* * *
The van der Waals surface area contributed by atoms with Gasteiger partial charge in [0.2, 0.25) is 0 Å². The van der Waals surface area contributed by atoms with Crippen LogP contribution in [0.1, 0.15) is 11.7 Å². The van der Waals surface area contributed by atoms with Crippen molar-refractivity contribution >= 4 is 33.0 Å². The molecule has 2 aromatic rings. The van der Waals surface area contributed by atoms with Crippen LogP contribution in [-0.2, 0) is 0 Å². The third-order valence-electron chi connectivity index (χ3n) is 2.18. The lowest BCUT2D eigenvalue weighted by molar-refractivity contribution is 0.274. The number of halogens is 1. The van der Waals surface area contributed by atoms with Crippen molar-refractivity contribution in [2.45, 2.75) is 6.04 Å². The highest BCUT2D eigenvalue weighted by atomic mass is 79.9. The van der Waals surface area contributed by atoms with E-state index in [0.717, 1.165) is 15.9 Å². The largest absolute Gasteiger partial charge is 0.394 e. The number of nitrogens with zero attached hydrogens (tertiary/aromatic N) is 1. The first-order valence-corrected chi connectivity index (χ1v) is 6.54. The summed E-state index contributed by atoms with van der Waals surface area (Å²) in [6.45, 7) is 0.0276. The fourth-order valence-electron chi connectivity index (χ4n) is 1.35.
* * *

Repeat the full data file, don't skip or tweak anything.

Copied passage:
The van der Waals surface area contributed by atoms with Gasteiger partial charge in [0.2, 0.25) is 0 Å². The van der Waals surface area contributed by atoms with Crippen LogP contribution in [0.1, 0.15) is 11.7 Å². The van der Waals surface area contributed by atoms with Crippen molar-refractivity contribution >= 4 is 33.0 Å². The molecule has 2 aromatic rings. The van der Waals surface area contributed by atoms with Crippen LogP contribution in [-0.2, 0) is 0 Å². The third-order valence-electron chi connectivity index (χ3n) is 2.18. The lowest BCUT2D eigenvalue weighted by molar-refractivity contribution is 0.274. The number of halogens is 1. The van der Waals surface area contributed by atoms with Crippen molar-refractivity contribution in [2.45, 2.75) is 6.04 Å². The highest BCUT2D eigenvalue weighted by atomic mass is 79.9. The van der Waals surface area contributed by atoms with E-state index in [0.717, 1.165) is 15.9 Å². The largest absolute Gasteiger partial charge is 0.394 e. The number of nitrogens with zero attached hydrogens (tertiary/aromatic N) is 1. The first-order valence-corrected chi connectivity index (χ1v) is 6.54. The summed E-state index contributed by atoms with van der Waals surface area (Å²) in [6.45, 7) is 0.0276. The fourth-order valence-electron chi connectivity index (χ4n) is 1.35.